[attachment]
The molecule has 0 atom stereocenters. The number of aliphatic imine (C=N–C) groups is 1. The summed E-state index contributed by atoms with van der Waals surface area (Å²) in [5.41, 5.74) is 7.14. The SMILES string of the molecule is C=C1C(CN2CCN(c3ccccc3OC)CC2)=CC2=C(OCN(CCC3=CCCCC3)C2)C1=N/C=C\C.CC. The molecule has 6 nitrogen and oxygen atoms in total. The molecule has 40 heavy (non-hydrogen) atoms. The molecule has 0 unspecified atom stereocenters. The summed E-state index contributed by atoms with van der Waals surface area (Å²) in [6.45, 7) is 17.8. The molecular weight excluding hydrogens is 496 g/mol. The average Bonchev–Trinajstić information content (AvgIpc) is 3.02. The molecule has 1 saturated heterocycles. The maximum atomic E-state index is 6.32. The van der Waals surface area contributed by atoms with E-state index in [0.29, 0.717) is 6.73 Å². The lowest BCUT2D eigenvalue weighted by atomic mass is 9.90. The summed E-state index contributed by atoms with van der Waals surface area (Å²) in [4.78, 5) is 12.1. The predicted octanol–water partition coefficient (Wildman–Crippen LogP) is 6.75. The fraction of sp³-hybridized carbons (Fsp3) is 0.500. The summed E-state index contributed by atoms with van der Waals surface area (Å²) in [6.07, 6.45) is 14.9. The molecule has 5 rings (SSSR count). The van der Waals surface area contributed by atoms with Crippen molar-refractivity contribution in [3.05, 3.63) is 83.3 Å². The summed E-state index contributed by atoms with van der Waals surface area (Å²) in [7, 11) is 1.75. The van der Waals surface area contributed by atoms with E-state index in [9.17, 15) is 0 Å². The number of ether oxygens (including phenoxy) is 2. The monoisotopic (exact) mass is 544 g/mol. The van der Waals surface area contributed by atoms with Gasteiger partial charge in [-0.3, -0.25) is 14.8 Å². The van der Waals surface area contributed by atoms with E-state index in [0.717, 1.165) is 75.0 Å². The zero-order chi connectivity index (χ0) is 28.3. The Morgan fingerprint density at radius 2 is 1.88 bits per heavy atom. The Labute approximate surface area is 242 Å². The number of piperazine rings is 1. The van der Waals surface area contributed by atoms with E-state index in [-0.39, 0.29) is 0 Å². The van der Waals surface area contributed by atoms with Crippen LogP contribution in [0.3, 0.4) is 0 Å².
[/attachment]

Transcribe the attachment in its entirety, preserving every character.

The molecule has 0 atom stereocenters. The number of aliphatic imine (C=N–C) groups is 1. The summed E-state index contributed by atoms with van der Waals surface area (Å²) in [5.41, 5.74) is 7.14. The SMILES string of the molecule is C=C1C(CN2CCN(c3ccccc3OC)CC2)=CC2=C(OCN(CCC3=CCCCC3)C2)C1=N/C=C\C.CC. The molecule has 6 nitrogen and oxygen atoms in total. The molecule has 40 heavy (non-hydrogen) atoms. The molecule has 0 unspecified atom stereocenters. The summed E-state index contributed by atoms with van der Waals surface area (Å²) in [6.45, 7) is 17.8. The molecular weight excluding hydrogens is 496 g/mol. The average Bonchev–Trinajstić information content (AvgIpc) is 3.02. The molecule has 1 saturated heterocycles. The maximum atomic E-state index is 6.32. The van der Waals surface area contributed by atoms with E-state index in [0.29, 0.717) is 6.73 Å². The lowest BCUT2D eigenvalue weighted by atomic mass is 9.90. The summed E-state index contributed by atoms with van der Waals surface area (Å²) in [4.78, 5) is 12.1. The predicted octanol–water partition coefficient (Wildman–Crippen LogP) is 6.75. The fraction of sp³-hybridized carbons (Fsp3) is 0.500. The summed E-state index contributed by atoms with van der Waals surface area (Å²) in [6.07, 6.45) is 14.9. The molecule has 5 rings (SSSR count). The van der Waals surface area contributed by atoms with Crippen molar-refractivity contribution in [3.05, 3.63) is 83.3 Å². The summed E-state index contributed by atoms with van der Waals surface area (Å²) in [7, 11) is 1.75. The van der Waals surface area contributed by atoms with E-state index in [9.17, 15) is 0 Å². The number of ether oxygens (including phenoxy) is 2. The monoisotopic (exact) mass is 544 g/mol. The van der Waals surface area contributed by atoms with Gasteiger partial charge in [-0.3, -0.25) is 14.8 Å². The van der Waals surface area contributed by atoms with E-state index in [0.717, 1.165) is 75.0 Å². The zero-order chi connectivity index (χ0) is 28.3. The Morgan fingerprint density at radius 2 is 1.88 bits per heavy atom. The Labute approximate surface area is 242 Å². The number of piperazine rings is 1. The van der Waals surface area contributed by atoms with E-state index in [-0.39, 0.29) is 0 Å². The van der Waals surface area contributed by atoms with Crippen LogP contribution in [0.3, 0.4) is 0 Å².